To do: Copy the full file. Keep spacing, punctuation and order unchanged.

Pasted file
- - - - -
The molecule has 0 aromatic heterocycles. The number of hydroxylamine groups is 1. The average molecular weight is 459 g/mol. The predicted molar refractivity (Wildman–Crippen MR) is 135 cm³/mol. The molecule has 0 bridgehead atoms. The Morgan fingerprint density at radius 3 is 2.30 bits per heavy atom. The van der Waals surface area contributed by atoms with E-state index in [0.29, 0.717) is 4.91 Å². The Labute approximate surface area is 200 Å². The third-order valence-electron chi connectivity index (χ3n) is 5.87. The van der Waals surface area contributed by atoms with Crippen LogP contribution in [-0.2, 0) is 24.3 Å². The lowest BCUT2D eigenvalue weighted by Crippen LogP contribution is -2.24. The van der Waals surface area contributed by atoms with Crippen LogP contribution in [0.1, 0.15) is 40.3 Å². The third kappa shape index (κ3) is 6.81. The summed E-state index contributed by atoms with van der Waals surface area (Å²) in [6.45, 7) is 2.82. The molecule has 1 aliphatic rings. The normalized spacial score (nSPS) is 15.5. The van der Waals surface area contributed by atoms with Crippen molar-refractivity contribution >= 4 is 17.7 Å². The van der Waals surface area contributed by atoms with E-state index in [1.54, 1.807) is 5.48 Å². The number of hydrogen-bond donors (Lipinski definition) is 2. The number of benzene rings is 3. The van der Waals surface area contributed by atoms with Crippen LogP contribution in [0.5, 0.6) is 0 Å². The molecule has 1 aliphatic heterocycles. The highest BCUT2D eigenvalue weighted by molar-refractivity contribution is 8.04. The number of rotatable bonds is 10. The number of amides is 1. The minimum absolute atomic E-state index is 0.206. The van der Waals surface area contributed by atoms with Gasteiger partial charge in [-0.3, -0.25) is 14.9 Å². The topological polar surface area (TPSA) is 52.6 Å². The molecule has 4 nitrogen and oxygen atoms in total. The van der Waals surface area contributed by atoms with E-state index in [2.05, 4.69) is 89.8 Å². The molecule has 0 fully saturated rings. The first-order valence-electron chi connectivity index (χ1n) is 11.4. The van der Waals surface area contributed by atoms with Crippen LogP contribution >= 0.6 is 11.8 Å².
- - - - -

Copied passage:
The molecule has 0 aromatic heterocycles. The number of hydroxylamine groups is 1. The average molecular weight is 459 g/mol. The predicted molar refractivity (Wildman–Crippen MR) is 135 cm³/mol. The molecule has 0 bridgehead atoms. The Morgan fingerprint density at radius 3 is 2.30 bits per heavy atom. The van der Waals surface area contributed by atoms with E-state index in [0.29, 0.717) is 4.91 Å². The Labute approximate surface area is 200 Å². The third-order valence-electron chi connectivity index (χ3n) is 5.87. The van der Waals surface area contributed by atoms with Crippen LogP contribution in [-0.2, 0) is 24.3 Å². The lowest BCUT2D eigenvalue weighted by Crippen LogP contribution is -2.24. The van der Waals surface area contributed by atoms with Crippen LogP contribution in [0.1, 0.15) is 40.3 Å². The third kappa shape index (κ3) is 6.81. The summed E-state index contributed by atoms with van der Waals surface area (Å²) in [6.45, 7) is 2.82. The molecule has 1 aliphatic rings. The normalized spacial score (nSPS) is 15.5. The van der Waals surface area contributed by atoms with Crippen molar-refractivity contribution >= 4 is 17.7 Å². The van der Waals surface area contributed by atoms with E-state index in [1.54, 1.807) is 5.48 Å². The number of hydrogen-bond donors (Lipinski definition) is 2. The number of benzene rings is 3. The van der Waals surface area contributed by atoms with Crippen LogP contribution in [0.5, 0.6) is 0 Å². The molecule has 1 aliphatic heterocycles. The highest BCUT2D eigenvalue weighted by molar-refractivity contribution is 8.04. The number of rotatable bonds is 10. The number of amides is 1. The minimum absolute atomic E-state index is 0.206. The van der Waals surface area contributed by atoms with Gasteiger partial charge in [-0.3, -0.25) is 14.9 Å². The topological polar surface area (TPSA) is 52.6 Å². The molecule has 4 nitrogen and oxygen atoms in total. The van der Waals surface area contributed by atoms with E-state index in [2.05, 4.69) is 89.8 Å². The molecule has 0 fully saturated rings. The first-order valence-electron chi connectivity index (χ1n) is 11.4. The van der Waals surface area contributed by atoms with Crippen LogP contribution >= 0.6 is 11.8 Å².